At TMC13, I was in a group of people talking about precalculus. One of the exercises we did was make a list of some of the topics we found challenging to teach as teachers — and we broke out in groups to try to come up with ways to tackle those topics.
My group’s topic was inverse trig functions. (This was with April, Dan, Greg, and Andrew.)
Our initial task was to find the deep mathematical idea behind the topic… why we teach it, what we think we can get out of it conceptually… and what we sort-of converged on is that the topic really illuminates the idea of inverses and restricted domains. And that’s about it. And when push came to shove, we decided we didn’t find that restricted domain is something we really care about. We decided we didn’t really care about the inverse trig graphs, and the work we put into that side of things wasn’t really worth what we little we were able to squeeze out of it. It’s not that it is horrible, but we just didn’t couldn’t justify it.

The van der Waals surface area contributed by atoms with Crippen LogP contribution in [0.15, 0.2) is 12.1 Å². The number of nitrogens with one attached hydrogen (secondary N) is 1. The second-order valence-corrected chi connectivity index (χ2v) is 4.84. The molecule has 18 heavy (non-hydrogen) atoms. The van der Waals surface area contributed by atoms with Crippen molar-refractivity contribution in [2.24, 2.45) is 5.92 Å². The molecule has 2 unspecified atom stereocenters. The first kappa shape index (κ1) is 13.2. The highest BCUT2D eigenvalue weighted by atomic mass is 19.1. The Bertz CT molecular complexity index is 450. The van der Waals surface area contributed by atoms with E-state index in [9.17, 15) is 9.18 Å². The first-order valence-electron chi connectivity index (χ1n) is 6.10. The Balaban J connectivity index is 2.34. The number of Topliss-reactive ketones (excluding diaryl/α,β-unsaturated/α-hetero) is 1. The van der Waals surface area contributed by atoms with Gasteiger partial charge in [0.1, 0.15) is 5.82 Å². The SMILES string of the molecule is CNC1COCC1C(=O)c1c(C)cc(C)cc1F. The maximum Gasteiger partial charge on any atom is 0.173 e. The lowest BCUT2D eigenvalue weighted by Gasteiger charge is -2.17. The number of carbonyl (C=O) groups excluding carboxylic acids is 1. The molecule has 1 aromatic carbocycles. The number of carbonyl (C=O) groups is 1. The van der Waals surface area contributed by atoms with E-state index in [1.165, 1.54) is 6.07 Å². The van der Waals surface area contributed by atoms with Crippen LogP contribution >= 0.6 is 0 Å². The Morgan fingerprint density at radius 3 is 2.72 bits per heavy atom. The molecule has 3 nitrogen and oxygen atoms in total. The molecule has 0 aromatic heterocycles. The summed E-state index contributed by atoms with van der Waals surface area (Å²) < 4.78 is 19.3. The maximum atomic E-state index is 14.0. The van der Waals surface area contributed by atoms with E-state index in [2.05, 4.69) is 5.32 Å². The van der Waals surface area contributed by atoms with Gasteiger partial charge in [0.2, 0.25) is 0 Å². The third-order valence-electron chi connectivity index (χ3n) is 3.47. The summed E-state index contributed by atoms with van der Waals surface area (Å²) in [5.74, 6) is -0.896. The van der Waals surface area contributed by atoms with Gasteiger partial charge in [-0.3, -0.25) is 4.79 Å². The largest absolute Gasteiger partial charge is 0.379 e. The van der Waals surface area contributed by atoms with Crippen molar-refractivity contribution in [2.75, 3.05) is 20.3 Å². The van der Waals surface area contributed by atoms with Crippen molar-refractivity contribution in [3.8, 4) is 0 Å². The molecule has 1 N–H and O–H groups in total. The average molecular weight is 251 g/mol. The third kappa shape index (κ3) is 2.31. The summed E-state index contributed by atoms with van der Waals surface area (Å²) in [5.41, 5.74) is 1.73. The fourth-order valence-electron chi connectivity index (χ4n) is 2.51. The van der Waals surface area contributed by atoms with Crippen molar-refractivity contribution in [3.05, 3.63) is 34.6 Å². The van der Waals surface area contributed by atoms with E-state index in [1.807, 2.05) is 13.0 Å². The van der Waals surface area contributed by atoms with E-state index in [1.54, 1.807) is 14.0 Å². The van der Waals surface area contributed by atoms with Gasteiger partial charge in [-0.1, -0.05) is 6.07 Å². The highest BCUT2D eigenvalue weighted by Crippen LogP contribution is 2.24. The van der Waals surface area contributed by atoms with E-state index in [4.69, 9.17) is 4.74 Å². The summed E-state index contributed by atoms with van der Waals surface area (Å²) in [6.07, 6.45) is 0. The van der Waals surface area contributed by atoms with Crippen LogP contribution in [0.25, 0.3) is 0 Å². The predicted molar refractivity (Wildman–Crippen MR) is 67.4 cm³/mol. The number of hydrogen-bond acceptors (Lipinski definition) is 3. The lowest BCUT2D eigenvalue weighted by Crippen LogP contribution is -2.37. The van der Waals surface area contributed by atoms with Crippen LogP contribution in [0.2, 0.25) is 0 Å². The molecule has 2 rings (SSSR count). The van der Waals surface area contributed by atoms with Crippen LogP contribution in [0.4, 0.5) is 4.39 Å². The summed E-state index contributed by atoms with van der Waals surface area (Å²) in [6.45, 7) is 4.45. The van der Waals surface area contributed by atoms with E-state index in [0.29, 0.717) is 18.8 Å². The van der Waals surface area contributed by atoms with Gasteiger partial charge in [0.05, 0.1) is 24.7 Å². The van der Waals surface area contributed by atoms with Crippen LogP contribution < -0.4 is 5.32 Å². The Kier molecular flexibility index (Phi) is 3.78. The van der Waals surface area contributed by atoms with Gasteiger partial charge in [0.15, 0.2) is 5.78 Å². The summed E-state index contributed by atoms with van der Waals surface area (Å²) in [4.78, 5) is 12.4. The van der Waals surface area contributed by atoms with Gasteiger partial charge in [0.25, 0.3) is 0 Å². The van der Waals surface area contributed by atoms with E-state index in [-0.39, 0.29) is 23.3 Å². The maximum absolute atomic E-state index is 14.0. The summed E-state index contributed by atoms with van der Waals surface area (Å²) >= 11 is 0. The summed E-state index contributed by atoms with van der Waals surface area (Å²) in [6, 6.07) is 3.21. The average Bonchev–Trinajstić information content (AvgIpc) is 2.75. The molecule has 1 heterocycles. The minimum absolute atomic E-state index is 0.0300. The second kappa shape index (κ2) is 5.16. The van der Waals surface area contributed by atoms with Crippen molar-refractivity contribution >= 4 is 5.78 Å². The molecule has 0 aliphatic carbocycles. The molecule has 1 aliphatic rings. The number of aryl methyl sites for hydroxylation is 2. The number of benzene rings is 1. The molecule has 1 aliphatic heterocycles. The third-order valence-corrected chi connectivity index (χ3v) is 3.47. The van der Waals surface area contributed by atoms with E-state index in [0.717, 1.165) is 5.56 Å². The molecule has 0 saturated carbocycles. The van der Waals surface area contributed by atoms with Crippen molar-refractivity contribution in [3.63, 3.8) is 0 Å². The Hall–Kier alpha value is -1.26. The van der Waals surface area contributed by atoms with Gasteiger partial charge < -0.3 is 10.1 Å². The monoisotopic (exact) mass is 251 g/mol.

So, honestly, we decided to just focus on inverses, and the idea of them as “backwards problems.”
Thus, we came up with two things:
1. A packet that has students secretly engage with inverse problem work before they even know what they’re doing. So the first packet is meant to be used before any unit circle trig is introduced. (A few of us, especially April, did something similar in her classes, and randomly, Greg Taylor did a my favorites on the same essential idea!)
In fact, if I were to use this in the classroom, I would not even mention the words “trigonometry.” I would focus on the idea of coordinate planes and circles, and simply leave it there.
2. A packet that students work on after they learn unit circle trig — and that more formally introduced the idea of the inverse trig functions. It tries to draw connections between the unit circle, the sine/cosine graphs, and their calculators.
There are concept-y questions for both packets. I’m including both packets below in one document. I’m posting one with a few teacher notes, and one with the teacher notes hidden. (The .docx is here if you want to edit!)
Packet with teacher notes
Packet without teacher notes
We did all this planning in pretty much an hour and a bit — from start to finish. And then I pulled together the ideas to make this document. I’m not sure I was able to capture everything we talked about, but I think I got most of the big things. Apologies to my collaborators if I totally botched the translation of our vision to reality!